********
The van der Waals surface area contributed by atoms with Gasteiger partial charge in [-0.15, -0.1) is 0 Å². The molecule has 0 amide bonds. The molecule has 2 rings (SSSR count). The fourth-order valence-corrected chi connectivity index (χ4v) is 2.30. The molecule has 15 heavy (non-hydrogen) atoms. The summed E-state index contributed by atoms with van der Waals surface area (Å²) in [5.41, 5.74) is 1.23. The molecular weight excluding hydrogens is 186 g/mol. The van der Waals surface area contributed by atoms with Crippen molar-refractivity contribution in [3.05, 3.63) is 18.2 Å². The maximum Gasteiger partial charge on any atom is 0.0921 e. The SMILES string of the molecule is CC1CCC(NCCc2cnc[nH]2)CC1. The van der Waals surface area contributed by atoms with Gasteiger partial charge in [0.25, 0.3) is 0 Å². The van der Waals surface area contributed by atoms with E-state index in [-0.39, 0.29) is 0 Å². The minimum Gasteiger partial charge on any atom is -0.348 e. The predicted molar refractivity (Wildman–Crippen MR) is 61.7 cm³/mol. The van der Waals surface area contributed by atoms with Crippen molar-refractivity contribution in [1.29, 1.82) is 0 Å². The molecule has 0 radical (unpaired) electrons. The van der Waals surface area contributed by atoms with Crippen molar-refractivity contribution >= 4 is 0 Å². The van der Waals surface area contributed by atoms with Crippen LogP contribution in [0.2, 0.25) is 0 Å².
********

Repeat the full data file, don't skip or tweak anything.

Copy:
The van der Waals surface area contributed by atoms with Gasteiger partial charge in [-0.15, -0.1) is 0 Å². The molecule has 0 amide bonds. The molecule has 2 rings (SSSR count). The fourth-order valence-corrected chi connectivity index (χ4v) is 2.30. The molecule has 15 heavy (non-hydrogen) atoms. The summed E-state index contributed by atoms with van der Waals surface area (Å²) in [5.41, 5.74) is 1.23. The molecular weight excluding hydrogens is 186 g/mol. The van der Waals surface area contributed by atoms with Crippen molar-refractivity contribution in [3.05, 3.63) is 18.2 Å². The maximum Gasteiger partial charge on any atom is 0.0921 e. The SMILES string of the molecule is CC1CCC(NCCc2cnc[nH]2)CC1. The van der Waals surface area contributed by atoms with Gasteiger partial charge in [0.25, 0.3) is 0 Å². The van der Waals surface area contributed by atoms with E-state index in [-0.39, 0.29) is 0 Å². The minimum Gasteiger partial charge on any atom is -0.348 e. The predicted molar refractivity (Wildman–Crippen MR) is 61.7 cm³/mol. The van der Waals surface area contributed by atoms with Crippen molar-refractivity contribution in [1.29, 1.82) is 0 Å². The molecule has 0 radical (unpaired) electrons. The van der Waals surface area contributed by atoms with Crippen molar-refractivity contribution >= 4 is 0 Å². The van der Waals surface area contributed by atoms with Crippen LogP contribution in [0.2, 0.25) is 0 Å².